Mineral Trioxide Aggregate may be the most effective direct pulp capping material

Journal of Evidence Based Dental Practice

Journal of Evidence Based Dental Practice


Selection Criteria:

This systematic review compared the effects of multiple pulp capping materials on hard tissue formation. A total of 51 citations were identified and published between August 1, 2000 and December 21, 2017 using the PubMed, Cochrane, Embase, and Summon databases. After exclusion criteria were applied by 2 of the authors and discrepancies mediated by a third author, 27 articles were included in the systematic review and the meta-analyses were conducted on 22 studies. Inclusion criteria were permanent teeth with mechanical exposures undergoing pulp therapy, use of commercially available materials for pulp capping, use of calcium hydroxide (CH) as a control material, histologic evaluations performed on extracted teeth, reported outcome as dentin bridge formation, and a minimum follow-up of 30 days.

Key Study Factor:

Of the 27 studies included in the systematic review, 20 were controlled clinical trials and 7 were randomized clinical trials (RCTs). The meta-analysis included a total of 190 teeth that used mineral trioxide aggregate (MTA) compared to 142 teeth that used CH and then 161 teeth that used a bonding agent versus 93 that used CH.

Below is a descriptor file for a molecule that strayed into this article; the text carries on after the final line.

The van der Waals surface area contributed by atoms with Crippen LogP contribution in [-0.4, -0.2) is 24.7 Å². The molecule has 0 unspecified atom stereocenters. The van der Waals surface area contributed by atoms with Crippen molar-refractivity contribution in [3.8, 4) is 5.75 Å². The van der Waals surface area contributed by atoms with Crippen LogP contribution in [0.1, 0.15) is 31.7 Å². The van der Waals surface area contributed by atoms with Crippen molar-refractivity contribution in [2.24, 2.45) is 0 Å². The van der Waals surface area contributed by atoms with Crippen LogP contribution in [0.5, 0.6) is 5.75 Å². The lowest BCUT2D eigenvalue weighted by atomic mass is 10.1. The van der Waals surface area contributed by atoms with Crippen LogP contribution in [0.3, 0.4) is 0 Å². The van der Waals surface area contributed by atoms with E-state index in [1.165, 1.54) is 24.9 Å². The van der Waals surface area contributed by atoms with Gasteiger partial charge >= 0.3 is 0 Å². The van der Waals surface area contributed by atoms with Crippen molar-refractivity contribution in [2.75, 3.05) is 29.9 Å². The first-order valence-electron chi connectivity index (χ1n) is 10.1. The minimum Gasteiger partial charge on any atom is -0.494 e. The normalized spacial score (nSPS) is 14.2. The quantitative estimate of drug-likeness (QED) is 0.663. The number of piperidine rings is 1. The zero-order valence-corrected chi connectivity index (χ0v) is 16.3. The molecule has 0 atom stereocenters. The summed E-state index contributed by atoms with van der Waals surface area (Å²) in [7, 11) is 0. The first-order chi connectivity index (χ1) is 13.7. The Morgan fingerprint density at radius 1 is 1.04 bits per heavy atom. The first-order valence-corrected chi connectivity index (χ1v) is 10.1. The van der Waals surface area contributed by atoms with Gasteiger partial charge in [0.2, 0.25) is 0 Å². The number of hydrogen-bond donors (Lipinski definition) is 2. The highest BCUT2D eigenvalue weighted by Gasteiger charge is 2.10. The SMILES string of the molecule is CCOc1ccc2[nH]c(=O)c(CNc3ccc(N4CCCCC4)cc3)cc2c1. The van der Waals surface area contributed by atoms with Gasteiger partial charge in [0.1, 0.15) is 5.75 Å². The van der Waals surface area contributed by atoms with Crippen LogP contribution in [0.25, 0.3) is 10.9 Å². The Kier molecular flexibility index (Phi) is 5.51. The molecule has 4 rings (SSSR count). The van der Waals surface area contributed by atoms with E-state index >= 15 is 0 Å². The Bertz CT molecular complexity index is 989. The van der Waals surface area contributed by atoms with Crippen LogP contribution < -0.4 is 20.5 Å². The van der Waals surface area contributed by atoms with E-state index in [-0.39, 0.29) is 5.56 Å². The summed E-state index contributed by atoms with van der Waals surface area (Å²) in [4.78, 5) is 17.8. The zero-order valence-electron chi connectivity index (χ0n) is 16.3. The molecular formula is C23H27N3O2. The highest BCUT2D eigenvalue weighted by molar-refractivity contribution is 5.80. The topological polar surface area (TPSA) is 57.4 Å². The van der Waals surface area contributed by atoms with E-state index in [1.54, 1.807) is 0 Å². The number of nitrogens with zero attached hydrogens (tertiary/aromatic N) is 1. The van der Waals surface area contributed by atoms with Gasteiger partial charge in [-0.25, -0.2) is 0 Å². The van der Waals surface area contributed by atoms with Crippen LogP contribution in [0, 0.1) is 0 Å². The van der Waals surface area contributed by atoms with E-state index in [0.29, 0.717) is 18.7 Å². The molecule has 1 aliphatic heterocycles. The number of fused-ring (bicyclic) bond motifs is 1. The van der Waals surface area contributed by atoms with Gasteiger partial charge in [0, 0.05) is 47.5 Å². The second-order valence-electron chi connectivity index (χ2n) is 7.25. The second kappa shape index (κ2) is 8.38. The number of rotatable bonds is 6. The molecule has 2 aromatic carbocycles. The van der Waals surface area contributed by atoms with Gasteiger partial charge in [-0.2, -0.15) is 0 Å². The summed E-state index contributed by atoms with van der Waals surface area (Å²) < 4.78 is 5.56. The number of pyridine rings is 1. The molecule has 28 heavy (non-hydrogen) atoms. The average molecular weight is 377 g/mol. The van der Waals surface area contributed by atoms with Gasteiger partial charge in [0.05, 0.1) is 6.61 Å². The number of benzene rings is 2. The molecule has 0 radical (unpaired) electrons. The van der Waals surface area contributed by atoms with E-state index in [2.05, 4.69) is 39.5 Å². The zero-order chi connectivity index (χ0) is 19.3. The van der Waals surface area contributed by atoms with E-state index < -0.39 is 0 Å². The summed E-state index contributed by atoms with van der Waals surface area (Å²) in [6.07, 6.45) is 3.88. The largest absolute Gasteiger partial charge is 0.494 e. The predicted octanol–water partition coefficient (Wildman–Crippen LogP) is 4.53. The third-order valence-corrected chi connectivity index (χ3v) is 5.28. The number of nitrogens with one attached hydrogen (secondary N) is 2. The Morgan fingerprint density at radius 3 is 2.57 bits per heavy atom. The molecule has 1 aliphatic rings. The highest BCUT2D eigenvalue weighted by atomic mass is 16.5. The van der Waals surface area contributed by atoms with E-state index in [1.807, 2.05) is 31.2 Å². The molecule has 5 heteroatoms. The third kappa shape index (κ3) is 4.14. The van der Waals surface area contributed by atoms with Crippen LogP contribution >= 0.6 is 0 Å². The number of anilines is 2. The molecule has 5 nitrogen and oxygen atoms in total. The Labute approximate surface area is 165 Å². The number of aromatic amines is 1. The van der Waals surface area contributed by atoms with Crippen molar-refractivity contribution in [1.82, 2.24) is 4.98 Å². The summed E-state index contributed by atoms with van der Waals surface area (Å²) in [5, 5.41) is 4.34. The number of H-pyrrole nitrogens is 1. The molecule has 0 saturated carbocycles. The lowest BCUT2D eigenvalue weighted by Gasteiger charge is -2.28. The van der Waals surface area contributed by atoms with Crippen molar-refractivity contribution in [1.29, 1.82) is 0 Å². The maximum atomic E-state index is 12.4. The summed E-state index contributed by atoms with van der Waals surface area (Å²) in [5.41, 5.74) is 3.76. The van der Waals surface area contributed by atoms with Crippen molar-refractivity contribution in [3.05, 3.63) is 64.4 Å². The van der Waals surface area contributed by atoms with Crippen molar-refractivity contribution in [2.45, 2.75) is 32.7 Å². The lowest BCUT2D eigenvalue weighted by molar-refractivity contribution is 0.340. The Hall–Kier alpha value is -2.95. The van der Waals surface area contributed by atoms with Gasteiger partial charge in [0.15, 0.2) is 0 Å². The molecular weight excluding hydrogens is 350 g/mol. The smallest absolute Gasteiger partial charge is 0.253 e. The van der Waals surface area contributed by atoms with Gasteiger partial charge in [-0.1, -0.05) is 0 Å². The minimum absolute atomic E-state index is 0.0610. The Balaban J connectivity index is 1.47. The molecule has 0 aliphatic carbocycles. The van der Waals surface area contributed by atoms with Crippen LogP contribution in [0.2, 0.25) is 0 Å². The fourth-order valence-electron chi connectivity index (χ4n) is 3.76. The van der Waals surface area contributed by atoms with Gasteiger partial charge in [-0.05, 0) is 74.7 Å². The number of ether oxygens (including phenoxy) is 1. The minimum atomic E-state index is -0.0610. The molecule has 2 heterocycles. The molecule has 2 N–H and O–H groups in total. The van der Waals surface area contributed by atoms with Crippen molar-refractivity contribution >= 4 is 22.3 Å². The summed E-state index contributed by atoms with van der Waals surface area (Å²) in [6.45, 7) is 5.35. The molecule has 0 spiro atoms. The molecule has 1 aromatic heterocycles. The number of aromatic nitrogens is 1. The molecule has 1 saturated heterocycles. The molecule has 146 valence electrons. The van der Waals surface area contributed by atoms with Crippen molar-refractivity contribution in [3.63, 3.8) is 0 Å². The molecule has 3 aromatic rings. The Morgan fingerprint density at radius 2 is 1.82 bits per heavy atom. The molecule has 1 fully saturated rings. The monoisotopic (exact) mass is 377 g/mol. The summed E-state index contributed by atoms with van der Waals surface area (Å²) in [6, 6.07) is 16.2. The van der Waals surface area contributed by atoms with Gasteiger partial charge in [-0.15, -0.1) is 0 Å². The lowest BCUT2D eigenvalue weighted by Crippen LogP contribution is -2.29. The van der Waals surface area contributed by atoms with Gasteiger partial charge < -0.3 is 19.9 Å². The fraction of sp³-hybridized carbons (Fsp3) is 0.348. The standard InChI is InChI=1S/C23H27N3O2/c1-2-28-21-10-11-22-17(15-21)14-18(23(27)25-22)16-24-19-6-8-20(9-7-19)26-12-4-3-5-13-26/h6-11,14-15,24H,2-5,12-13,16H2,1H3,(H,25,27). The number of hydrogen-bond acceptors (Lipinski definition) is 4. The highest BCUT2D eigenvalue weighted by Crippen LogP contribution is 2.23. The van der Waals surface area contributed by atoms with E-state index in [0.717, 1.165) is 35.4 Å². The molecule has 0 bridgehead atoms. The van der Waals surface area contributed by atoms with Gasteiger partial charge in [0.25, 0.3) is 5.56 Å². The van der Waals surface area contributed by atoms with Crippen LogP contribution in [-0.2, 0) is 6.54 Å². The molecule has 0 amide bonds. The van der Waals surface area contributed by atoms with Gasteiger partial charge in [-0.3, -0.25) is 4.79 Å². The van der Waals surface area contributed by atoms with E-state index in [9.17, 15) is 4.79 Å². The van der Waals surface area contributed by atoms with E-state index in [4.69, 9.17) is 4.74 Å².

Main Outcome Measure

The main positive outcome measure was histological observation of a completely formed dentin bridge a minimum of 30 days after performing pulp capping treatment. A negative outcome was considered a histological result showing anything less than a complete dentin bridge formation beyond the minimum 30-day postoperative healing period.

Main Results

The study evaluated 3 different materials in 2 separate analyses of each material’s ability to form dentinal bridges after mechanical pulp exposures. Using MTA resulted in a higher rate of dentinal bridge formation versus CH. The odds ratio (OR) of dentinal bridge formation with MTA versus CH was 2.45 (95% confidence interval [CI], 1.39 to 4.29; P =.002). Compared against CH, bonding agents yielded fewer positive outcomes of dentinal bridge formation. The OR of the bonding agent−induced dentinal bridge versus CH was 0.02 (95% CI, 0.01 to 0.05; P < .001).


MTA was more effective than CH at hard-tissue barrier formation, and MTA had better effects than CH in capping mechanical pulp exposures. The use of a bonding agent as a pulp capping material produced inferior results compared to CH. More RCTs with larger sample sizes should be conducted to further strengthen these conclusions, and future studies should also test the quality of dentinal bridges formed, not only the positive or negative presence.
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